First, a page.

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  • Final Report Summary - V-RNA (Two facets of viral RNA: mechanistic studies of transcription and replication by influenza-like viral polymerases and detection by the innate immune system)

V-RNA Report Summary

Project ID: 322586
Funded under: FP7-IDEAS-ERC
Country: Germany

Final Report Summary - V-RNA (Two facets of viral RNA: mechanistic studies of transcription and replication by influenza-like viral polymerases and detection by the innate immune system)

The RNA genome of viruses such as influenza is the centerpiece of molecular warfare between virus and host. A successful infection requires that the viral RNA is replicated and packaged into progeny virions, whereas to counter viral replication, host cells possess innate immune receptors that specifically recognize viral RNA as non-self thus triggering a powerful anti-viral response. This has led viruses to evolve counter-counter mechanisms to disrupt innate immune signaling pathways. The V-RNA project sought to elucidate some of the key molecular mechanisms involved in these processes using structural biology as the main tool.
A major objective of V-RNA was to provide a detailed picture of how the RNA-dependent RNA polymerase of influenza virus transcribes and replicates the single-stranded viral RNA (vRNA). This required first finding ways to produce milligram amounts of active recombinant polymerase, then crystallising the protein and determining its structure by X-ray crystallography. The obtained atomic resolution crystal structures (and most recently cryo electron microscopy structures) of the entire influenza polymerase were a breakthrough for the field. They show in detail how the polymerase binds to the vRNA promoter, which comprises both extremities of the vRNA, how the polymerase uses short capped primers to initiate transcription of viral mRNAs and how subsequent steps in transcription, including a special mechanism of self-polyadenylation, are likely to occur. The capped primers are pirated from host cell polymerase II (Pol II) transcripts by a unique process called ‘cap-snatching’, which is one mechanism by which the virus suppresses host cell gene expression. We structurally characterized the direct interaction between the phosphorylated C-terminal domain (CTD) of Pol II and influenza polymerase and showed that this is essential for viral transcription. Our detailed insights into influenza polymerase structure and mechanism have highlighted new opportunities to develop novel anti-influenza drugs and these have been followed up in spin-off projects in collaboration with other academic labs and pharmaceutical companies. In parallel, we solved the first structure of the RNA polymerase from a related segmented RNA virus from the bunyavirus family. This showed that despite high sequence divergence, the single chain bunyavirus polymerase (L protein) is architecturally and mechanistically similar to the heterotrimeric influenza polymerase.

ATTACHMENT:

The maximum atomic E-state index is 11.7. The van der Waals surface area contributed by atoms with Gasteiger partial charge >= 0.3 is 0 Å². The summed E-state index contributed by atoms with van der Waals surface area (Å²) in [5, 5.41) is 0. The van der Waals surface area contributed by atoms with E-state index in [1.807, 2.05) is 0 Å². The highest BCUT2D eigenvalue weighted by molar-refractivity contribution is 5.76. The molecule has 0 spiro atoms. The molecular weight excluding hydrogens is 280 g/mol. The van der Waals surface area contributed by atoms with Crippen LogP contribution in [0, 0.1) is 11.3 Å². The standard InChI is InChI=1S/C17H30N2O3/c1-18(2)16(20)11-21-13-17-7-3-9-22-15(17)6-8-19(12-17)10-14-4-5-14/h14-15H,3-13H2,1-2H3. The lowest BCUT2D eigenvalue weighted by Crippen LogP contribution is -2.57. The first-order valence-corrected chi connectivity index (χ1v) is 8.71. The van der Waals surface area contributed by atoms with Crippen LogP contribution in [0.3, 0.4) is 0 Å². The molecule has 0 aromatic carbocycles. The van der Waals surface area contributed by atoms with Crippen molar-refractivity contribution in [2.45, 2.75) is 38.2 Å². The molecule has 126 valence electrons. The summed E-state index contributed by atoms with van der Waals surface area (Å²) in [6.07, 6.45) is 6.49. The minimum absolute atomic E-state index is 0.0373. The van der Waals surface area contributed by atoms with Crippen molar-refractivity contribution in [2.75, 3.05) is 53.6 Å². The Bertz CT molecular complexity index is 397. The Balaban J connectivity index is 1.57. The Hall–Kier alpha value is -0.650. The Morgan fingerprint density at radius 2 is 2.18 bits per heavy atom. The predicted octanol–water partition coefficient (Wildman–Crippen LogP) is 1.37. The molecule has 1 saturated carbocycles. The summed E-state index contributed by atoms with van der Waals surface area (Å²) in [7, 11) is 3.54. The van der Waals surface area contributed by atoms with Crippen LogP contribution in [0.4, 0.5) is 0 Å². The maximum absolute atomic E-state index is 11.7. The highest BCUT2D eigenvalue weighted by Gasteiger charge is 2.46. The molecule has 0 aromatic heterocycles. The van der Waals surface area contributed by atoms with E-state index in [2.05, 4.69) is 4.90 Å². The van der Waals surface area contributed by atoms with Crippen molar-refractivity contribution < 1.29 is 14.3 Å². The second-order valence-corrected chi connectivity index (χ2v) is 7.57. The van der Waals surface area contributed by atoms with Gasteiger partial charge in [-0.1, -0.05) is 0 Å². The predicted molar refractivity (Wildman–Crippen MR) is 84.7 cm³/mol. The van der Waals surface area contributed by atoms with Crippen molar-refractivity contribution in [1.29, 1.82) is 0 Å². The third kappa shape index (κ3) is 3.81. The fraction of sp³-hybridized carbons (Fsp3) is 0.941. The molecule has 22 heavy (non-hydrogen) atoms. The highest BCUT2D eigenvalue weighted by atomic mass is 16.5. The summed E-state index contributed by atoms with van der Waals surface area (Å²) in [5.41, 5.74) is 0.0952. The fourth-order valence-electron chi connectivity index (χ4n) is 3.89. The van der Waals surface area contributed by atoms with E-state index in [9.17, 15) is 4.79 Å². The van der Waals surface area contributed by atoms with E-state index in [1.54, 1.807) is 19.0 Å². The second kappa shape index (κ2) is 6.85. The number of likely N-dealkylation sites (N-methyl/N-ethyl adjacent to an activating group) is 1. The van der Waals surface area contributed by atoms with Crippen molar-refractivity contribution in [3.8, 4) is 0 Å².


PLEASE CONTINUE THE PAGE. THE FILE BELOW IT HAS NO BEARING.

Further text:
The second major objective of V-RNA was to elucidate how in vertebrates, the RIG-I like family of cytosolic innate immune pattern recognition receptors (PRR) specifically recognize viral RNA, how this triggers a signaling pathway ultimately generating interferon expression and an anti-viral response and how certain viral proteins can disrupt this signaling pathway. In previous work we showed that the PRR RIG-I, an RNA helicase like molecule, switches conformation upon recognition and binding of a particular RNA structural motif, characteristic of viral RNA, thus releasing previously sequestered domains that initiate signaling. A critical next step is ubiquitination of these RIG-I signaling domains by the E3-ligase TRIM25, which promotes interaction of RIG-I with the downstream mitochondrial anti-viral signaling (MAVS) protein. We determined a crystal structure of TRIM25 showing where the RIG-I recognition domain of TRIM25 is positioned within the overall architecture of the molecule. Combining this result with the structure by a collaborator of the complex between TRIM25 and the influenza virus NS1 protein, reveals the mechanism by which NS1 inhibits RIG-I signaling, namely by competing with and displacing the RIG-I recognition domain of TRIM25 from its functionally active position. In the V-RNA project, we also worked on the two other RIG-I like helicases MDA5, which is activated upon detection of long dsRNA of viral origin, and LGP2, which binds RNA but lacks signaling domains. We determined RNA-bound crystal structures of MDA5 and LGP2 (the first of this PRR) and proposed a model of how LGP2, which is primarily a dsRNA end-binder like RIG-I, could promote MDA5 activation by nucleating MDA5 coating of dsRNA from one end. We also addressed the question of how the RIG-I like receptors avoid unwanted and deleterious activation by self-RNA that resembles viral RNA. We found that more weakly bound, near-cognate RNA is released by the ATPase activity of RIG-I or MDA5 before signaling can occur, consistent with the fact that certain genetic mutations which inhibit this ATPase activity can cause chronic inflammation due to autoimmunity. Finally, we solved high resolution structures of RIG-I bound to the influenza virus vRNA promoter, the first showing how RIG-I accommodates a dsRNA stem with non-canonical base pairs. Determination of the structures of both influenza polymerase and RIG-I bound to the same vRNA promoter symbolizes the success of the V-RNA project, which focused on viral RNA as the central protagonist in the molecular warfare between RNA viruses and their hosts.

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